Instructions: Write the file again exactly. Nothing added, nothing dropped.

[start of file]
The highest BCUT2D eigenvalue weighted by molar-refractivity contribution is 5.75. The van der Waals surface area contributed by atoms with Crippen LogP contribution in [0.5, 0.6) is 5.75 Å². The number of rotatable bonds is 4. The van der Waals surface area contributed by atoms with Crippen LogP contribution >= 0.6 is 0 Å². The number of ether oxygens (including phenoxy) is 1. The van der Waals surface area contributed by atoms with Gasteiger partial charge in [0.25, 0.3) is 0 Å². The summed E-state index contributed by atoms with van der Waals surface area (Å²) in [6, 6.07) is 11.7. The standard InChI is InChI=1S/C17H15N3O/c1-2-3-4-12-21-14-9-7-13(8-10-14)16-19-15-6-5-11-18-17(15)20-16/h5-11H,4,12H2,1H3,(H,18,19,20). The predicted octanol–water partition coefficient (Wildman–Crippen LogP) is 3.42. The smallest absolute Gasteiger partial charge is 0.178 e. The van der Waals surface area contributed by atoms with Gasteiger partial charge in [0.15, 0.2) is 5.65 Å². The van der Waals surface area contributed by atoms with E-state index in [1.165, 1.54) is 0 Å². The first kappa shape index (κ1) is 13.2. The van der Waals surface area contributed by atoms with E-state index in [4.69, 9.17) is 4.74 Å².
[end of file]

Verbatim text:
The highest BCUT2D eigenvalue weighted by molar-refractivity contribution is 5.75. The van der Waals surface area contributed by atoms with Crippen LogP contribution in [0.5, 0.6) is 5.75 Å². The number of rotatable bonds is 4. The van der Waals surface area contributed by atoms with Crippen LogP contribution >= 0.6 is 0 Å². The number of ether oxygens (including phenoxy) is 1. The van der Waals surface area contributed by atoms with Gasteiger partial charge in [0.25, 0.3) is 0 Å². The summed E-state index contributed by atoms with van der Waals surface area (Å²) in [6, 6.07) is 11.7. The standard InChI is InChI=1S/C17H15N3O/c1-2-3-4-12-21-14-9-7-13(8-10-14)16-19-15-6-5-11-18-17(15)20-16/h5-11H,4,12H2,1H3,(H,18,19,20). The predicted octanol–water partition coefficient (Wildman–Crippen LogP) is 3.42. The smallest absolute Gasteiger partial charge is 0.178 e. The van der Waals surface area contributed by atoms with Gasteiger partial charge in [0.15, 0.2) is 5.65 Å². The van der Waals surface area contributed by atoms with E-state index in [1.165, 1.54) is 0 Å². The first kappa shape index (κ1) is 13.2. The van der Waals surface area contributed by atoms with E-state index in [4.69, 9.17) is 4.74 Å².